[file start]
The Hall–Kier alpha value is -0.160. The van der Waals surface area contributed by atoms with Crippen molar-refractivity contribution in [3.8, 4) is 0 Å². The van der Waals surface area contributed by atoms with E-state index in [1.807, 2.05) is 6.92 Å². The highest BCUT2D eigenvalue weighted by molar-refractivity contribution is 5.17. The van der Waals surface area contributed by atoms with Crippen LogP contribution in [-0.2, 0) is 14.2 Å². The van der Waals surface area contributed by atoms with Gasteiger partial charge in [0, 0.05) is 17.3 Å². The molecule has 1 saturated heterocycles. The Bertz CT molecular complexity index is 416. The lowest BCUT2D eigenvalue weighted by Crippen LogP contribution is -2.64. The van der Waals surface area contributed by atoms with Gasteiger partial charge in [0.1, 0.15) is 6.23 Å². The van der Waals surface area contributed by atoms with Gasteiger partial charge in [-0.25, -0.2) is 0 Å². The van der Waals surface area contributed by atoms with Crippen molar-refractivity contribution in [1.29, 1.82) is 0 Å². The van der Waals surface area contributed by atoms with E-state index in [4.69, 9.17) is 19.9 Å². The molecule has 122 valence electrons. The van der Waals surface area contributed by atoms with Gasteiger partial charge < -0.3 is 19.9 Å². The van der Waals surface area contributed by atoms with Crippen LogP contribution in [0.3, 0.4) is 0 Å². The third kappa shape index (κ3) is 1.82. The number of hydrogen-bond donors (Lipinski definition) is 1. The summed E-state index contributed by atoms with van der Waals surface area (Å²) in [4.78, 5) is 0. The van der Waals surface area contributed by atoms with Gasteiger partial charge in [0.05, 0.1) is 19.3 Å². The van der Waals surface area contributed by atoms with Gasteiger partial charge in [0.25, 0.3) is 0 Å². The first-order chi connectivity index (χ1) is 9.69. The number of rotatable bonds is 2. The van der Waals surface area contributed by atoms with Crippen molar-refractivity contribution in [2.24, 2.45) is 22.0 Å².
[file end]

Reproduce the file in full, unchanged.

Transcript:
The Hall–Kier alpha value is -0.160. The van der Waals surface area contributed by atoms with Crippen molar-refractivity contribution in [3.8, 4) is 0 Å². The van der Waals surface area contributed by atoms with E-state index in [1.807, 2.05) is 6.92 Å². The highest BCUT2D eigenvalue weighted by molar-refractivity contribution is 5.17. The van der Waals surface area contributed by atoms with Crippen LogP contribution in [-0.2, 0) is 14.2 Å². The van der Waals surface area contributed by atoms with Gasteiger partial charge in [0, 0.05) is 17.3 Å². The molecule has 1 saturated heterocycles. The Bertz CT molecular complexity index is 416. The lowest BCUT2D eigenvalue weighted by Crippen LogP contribution is -2.64. The van der Waals surface area contributed by atoms with Gasteiger partial charge in [0.1, 0.15) is 6.23 Å². The van der Waals surface area contributed by atoms with Gasteiger partial charge in [-0.25, -0.2) is 0 Å². The van der Waals surface area contributed by atoms with Crippen molar-refractivity contribution in [1.29, 1.82) is 0 Å². The van der Waals surface area contributed by atoms with E-state index in [4.69, 9.17) is 19.9 Å². The molecule has 122 valence electrons. The van der Waals surface area contributed by atoms with Gasteiger partial charge < -0.3 is 19.9 Å². The van der Waals surface area contributed by atoms with Crippen LogP contribution in [0.3, 0.4) is 0 Å². The third kappa shape index (κ3) is 1.82. The number of hydrogen-bond donors (Lipinski definition) is 1. The summed E-state index contributed by atoms with van der Waals surface area (Å²) in [4.78, 5) is 0. The van der Waals surface area contributed by atoms with Gasteiger partial charge in [0.05, 0.1) is 19.3 Å². The van der Waals surface area contributed by atoms with Gasteiger partial charge in [0.25, 0.3) is 0 Å². The first-order chi connectivity index (χ1) is 9.69. The number of rotatable bonds is 2. The van der Waals surface area contributed by atoms with Crippen molar-refractivity contribution in [2.24, 2.45) is 22.0 Å².